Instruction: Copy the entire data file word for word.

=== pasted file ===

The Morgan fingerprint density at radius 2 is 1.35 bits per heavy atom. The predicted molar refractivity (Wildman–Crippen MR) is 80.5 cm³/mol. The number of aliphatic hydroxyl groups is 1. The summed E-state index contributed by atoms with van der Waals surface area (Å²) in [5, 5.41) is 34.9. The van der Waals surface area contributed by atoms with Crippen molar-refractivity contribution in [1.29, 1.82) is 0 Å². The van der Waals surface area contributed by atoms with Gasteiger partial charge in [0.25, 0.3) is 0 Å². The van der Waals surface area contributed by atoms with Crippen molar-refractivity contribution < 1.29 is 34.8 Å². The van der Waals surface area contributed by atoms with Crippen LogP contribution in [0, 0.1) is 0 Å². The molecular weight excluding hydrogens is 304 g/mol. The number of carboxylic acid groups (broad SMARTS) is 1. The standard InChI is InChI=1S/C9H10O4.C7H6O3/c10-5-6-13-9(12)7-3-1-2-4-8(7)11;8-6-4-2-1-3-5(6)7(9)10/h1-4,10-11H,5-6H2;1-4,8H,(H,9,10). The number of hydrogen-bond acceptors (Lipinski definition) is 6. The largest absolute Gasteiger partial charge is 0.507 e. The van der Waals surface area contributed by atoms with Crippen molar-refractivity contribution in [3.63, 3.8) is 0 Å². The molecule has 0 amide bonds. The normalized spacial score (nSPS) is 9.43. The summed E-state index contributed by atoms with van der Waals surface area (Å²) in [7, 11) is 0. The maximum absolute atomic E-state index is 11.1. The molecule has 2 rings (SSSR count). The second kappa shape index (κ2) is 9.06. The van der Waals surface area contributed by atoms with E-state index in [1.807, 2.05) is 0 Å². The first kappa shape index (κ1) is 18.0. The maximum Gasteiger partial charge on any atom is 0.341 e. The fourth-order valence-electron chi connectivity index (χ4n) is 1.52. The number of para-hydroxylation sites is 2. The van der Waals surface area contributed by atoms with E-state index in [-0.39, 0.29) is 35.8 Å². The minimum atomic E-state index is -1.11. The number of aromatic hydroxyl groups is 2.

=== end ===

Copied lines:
The Morgan fingerprint density at radius 2 is 1.35 bits per heavy atom. The predicted molar refractivity (Wildman–Crippen MR) is 80.5 cm³/mol. The number of aliphatic hydroxyl groups is 1. The summed E-state index contributed by atoms with van der Waals surface area (Å²) in [5, 5.41) is 34.9. The van der Waals surface area contributed by atoms with Crippen molar-refractivity contribution in [1.29, 1.82) is 0 Å². The van der Waals surface area contributed by atoms with Gasteiger partial charge in [0.25, 0.3) is 0 Å². The van der Waals surface area contributed by atoms with Crippen molar-refractivity contribution < 1.29 is 34.8 Å². The van der Waals surface area contributed by atoms with Crippen LogP contribution in [0, 0.1) is 0 Å². The molecular weight excluding hydrogens is 304 g/mol. The number of carboxylic acid groups (broad SMARTS) is 1. The standard InChI is InChI=1S/C9H10O4.C7H6O3/c10-5-6-13-9(12)7-3-1-2-4-8(7)11;8-6-4-2-1-3-5(6)7(9)10/h1-4,10-11H,5-6H2;1-4,8H,(H,9,10). The number of hydrogen-bond acceptors (Lipinski definition) is 6. The largest absolute Gasteiger partial charge is 0.507 e. The van der Waals surface area contributed by atoms with Crippen molar-refractivity contribution in [3.63, 3.8) is 0 Å². The molecule has 0 amide bonds. The normalized spacial score (nSPS) is 9.43. The summed E-state index contributed by atoms with van der Waals surface area (Å²) in [7, 11) is 0. The maximum absolute atomic E-state index is 11.1. The molecule has 2 rings (SSSR count). The second kappa shape index (κ2) is 9.06. The van der Waals surface area contributed by atoms with E-state index in [1.807, 2.05) is 0 Å². The first kappa shape index (κ1) is 18.0. The maximum Gasteiger partial charge on any atom is 0.341 e. The fourth-order valence-electron chi connectivity index (χ4n) is 1.52. The number of para-hydroxylation sites is 2. The van der Waals surface area contributed by atoms with E-state index in [-0.39, 0.29) is 35.8 Å². The minimum atomic E-state index is -1.11. The number of aromatic hydroxyl groups is 2.